Thursday, December 30, 2004

Where to Begin?

Why, at the beginning of course.

The trip with Papa Virg was a trip for the ages for many reasons.

I'll be journaling on many of the family-based topics here, and if I feel like ranting on the truly more mundane topics such as Amtrak and its future existence, that will take place over at Sierra Sanity.

The beginning -- depending on your perspective, it started either in Cincinnati or Burlington, Vermont.

I've noted a bit of both here and here, so I won't replay the adventures of late trains and planes (although shopping in the Water Tower Place was fun -- especially the two-block walk on a brisk Chicago December morning -- even though United finally found my luggage after the Marshall Fields spree).

The Drake.

A treat. A Christmas Wonderland. A joy with my Dad.

The snow had just begun while we were eating dinner at The Drake Bros., and our waitress was excited as well by the snow one full week before Christmas Day. She was a wonderful Canadian lady who took to Dad right away -- she was in her fifties, and enjoyed the fact that we were not a "pretentious table" (she also served an adjacent table with a young couple who did not take her sage advice when she lightheartedly rejoined a somewhat prejorative response to her beef recommendation with "Well, I'm just a meat and potatoes gal from Canada"). Having met the restaurant manager the night before, we were given a fantastic window seat overlooking North Michigan Avenue in all its Christmas splendor -- and the snow was simply over the top.

The joys of a fine dining destination are defined by one prerequisite: Do you leave having learned something you didn't know previously (and, of course, was the food and ambience top notch)?

The Drake Bros. hit a home run. I was ignorant of the fact that Porterhouse has both filet and sirloin cuts on either side of the bone, and she recommended (as she always does for two -- especially father and son?) this main course. The chef cuts the 32 ounces in visually as well as gastronomically appetizing servings. Exquisite. Forgot to ask if the cut was dry- or wet-aged (they do serve dry-aged beef which puts them in the "We Know Beef!" class), but that could only have been because I was in bovine bliss (pardon the crass alliteration, but how could I let that pass?).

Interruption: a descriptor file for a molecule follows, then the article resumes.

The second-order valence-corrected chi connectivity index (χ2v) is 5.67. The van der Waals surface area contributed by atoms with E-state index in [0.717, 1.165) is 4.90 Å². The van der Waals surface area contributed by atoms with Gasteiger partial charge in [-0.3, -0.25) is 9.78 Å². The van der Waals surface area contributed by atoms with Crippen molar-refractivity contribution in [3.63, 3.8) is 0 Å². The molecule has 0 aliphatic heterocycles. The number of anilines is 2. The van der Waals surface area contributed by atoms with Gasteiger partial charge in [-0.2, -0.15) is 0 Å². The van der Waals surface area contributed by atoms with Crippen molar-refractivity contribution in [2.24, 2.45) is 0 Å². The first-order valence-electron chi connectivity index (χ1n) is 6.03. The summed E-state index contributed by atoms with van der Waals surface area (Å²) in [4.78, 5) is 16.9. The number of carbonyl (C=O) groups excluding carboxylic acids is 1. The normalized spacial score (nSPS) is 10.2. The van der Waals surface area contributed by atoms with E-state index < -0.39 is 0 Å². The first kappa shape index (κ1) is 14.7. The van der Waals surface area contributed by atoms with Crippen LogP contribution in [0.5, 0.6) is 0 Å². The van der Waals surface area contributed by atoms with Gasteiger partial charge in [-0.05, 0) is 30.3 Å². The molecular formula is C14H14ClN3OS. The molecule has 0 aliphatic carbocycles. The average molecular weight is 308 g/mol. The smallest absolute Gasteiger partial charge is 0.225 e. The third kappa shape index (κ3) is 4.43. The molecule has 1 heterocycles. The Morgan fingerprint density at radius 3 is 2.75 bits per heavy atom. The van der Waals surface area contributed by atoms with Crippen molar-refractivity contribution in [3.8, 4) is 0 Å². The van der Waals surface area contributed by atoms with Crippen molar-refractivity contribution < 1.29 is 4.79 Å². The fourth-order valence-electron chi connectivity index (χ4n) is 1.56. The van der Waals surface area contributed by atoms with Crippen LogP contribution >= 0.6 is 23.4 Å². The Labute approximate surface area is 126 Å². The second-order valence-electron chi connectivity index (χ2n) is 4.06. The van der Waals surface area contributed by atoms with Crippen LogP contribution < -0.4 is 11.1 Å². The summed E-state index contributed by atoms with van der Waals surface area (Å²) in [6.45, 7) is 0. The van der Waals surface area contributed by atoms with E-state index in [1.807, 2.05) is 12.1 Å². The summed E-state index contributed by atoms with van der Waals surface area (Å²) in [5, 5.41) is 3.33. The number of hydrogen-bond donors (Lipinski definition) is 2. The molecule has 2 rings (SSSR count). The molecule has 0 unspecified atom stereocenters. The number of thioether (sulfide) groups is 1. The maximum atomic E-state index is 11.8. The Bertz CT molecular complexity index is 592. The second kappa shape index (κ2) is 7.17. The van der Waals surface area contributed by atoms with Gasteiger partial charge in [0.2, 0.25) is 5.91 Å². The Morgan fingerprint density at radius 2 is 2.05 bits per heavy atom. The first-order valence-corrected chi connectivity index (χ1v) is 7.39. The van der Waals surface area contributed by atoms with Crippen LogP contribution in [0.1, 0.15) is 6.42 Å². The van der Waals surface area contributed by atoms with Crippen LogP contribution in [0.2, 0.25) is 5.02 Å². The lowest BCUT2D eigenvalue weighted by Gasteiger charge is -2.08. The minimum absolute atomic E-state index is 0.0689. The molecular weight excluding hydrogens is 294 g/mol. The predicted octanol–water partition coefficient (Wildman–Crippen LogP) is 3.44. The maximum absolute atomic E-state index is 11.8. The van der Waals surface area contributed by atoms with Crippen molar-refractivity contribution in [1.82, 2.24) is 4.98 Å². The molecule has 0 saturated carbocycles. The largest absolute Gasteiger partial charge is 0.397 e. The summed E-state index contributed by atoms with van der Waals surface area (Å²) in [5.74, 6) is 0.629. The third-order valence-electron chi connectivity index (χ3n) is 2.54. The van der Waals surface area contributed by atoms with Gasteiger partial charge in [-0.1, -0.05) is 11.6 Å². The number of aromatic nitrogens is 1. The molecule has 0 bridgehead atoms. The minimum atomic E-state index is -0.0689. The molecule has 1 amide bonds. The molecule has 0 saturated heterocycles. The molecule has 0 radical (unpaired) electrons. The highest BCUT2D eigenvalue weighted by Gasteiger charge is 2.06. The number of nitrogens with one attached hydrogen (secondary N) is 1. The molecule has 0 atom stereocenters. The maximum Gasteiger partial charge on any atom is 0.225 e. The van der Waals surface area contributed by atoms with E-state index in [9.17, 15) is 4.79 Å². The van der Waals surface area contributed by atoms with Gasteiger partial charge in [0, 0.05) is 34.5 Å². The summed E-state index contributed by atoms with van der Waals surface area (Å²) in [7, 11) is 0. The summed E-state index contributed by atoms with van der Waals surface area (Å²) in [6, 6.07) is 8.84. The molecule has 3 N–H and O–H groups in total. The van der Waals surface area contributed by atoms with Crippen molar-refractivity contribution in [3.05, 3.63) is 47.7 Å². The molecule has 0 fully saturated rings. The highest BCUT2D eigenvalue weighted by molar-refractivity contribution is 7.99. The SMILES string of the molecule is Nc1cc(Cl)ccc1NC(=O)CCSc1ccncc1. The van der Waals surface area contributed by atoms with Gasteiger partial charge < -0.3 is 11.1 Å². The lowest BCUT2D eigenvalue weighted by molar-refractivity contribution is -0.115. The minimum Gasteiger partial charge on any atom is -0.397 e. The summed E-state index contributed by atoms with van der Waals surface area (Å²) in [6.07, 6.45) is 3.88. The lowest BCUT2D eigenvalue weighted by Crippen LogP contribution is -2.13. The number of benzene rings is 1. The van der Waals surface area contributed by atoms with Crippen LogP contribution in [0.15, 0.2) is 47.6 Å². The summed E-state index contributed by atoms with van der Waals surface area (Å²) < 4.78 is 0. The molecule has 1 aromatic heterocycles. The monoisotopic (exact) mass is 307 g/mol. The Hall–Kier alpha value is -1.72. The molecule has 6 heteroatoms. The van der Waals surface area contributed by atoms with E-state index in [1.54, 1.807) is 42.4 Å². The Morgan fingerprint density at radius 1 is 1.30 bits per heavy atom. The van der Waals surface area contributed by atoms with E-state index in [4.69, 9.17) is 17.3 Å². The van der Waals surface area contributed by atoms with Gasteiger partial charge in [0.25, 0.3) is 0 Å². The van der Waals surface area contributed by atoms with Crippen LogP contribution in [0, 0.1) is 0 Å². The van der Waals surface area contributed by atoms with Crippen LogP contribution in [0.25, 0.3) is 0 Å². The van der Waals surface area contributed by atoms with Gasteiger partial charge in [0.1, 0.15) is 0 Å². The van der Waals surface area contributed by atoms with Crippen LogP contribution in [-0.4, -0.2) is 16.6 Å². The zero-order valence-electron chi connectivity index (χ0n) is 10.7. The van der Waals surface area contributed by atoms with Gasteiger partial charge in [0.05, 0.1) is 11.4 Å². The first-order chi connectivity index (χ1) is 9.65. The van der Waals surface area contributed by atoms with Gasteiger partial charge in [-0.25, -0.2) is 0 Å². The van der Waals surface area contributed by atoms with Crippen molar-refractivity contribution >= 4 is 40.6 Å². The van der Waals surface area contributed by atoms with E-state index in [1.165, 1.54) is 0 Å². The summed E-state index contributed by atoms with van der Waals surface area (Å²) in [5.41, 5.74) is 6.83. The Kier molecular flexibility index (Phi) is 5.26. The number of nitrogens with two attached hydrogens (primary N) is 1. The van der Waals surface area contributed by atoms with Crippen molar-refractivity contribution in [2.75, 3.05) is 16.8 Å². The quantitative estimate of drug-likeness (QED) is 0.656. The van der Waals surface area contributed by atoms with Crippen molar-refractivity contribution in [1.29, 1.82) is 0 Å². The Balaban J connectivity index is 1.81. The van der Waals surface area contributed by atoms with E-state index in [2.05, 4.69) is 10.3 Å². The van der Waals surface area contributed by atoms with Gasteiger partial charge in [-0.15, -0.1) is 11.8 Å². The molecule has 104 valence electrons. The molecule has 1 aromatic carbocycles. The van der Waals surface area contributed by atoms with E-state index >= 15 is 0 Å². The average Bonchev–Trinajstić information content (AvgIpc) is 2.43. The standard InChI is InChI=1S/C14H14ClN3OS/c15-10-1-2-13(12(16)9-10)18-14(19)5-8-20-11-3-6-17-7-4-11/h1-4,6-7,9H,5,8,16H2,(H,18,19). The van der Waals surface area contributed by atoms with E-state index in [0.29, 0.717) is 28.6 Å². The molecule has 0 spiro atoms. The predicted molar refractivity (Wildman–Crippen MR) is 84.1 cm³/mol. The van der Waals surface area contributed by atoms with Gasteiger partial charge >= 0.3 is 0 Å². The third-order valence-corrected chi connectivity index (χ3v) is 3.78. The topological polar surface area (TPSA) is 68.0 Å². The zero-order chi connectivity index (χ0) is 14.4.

We shared broccoli (the sides are for two), and Papa had a Heart of Iceberg salad (this is not your "Peel the leaves" home salad, but a quarter-wedge of an Iceberg head) and baked potato while I returned to my Heirloom Tomato Salad (again highly recommend) and Shiitake mushrooms sauteed in garlic, ginger and soy (again ambrosia). I also had to revisit the Pine Ridge Cabernet -- magnificant with the filet and sirloin Porterhouse duet.

As you may have gathered, dinner was a delight, and the service was professionally relaxed. After indulging in (and sharing) a truly decadent chocolate dessert, I made a point to stop and thank the restaurant manager for making a table available for Papa and me.

(And no, not a morsel of beef was left for the mice of the Windy City.)

The Drake

After our delightfully adventurous dinner, we took a walk outside on a blustery Saturday evening on the northern end of Chicago's Magnificent Mile. I wanted to capture a photo of The Drake with the John Hancock Tower behind as you can see. The Drake Bros. restaurant is in the lower right of the photograph -- the illuminated circle-head windows with lighted wreaths beneath -- and our room is on the fourth floor above the restaurant windows -- the northeast corner "Junior Executive Suite" (The Drake faces North).

Back inside, Papa prepared his rail maps for our Westward Trek -- obviously in his element (and you can see Lake Shore Drive out the window on the right looking North and beyond is the darkened Lake Michigan).

Papa in The Drake

It doesn't get any better than overlooking Lake Michigan just before Christmas when snow hits, and the snowplows are out. We stayed up late like two little boys having a slumber party watching the plows at work.

With the morning, the first views of the rowdy Lake again looking North and Chicago's Gold Coast on the left, or West Shore.

Chicago's Gold Coast

And we hadn't yet been together twenty-four hours. . . .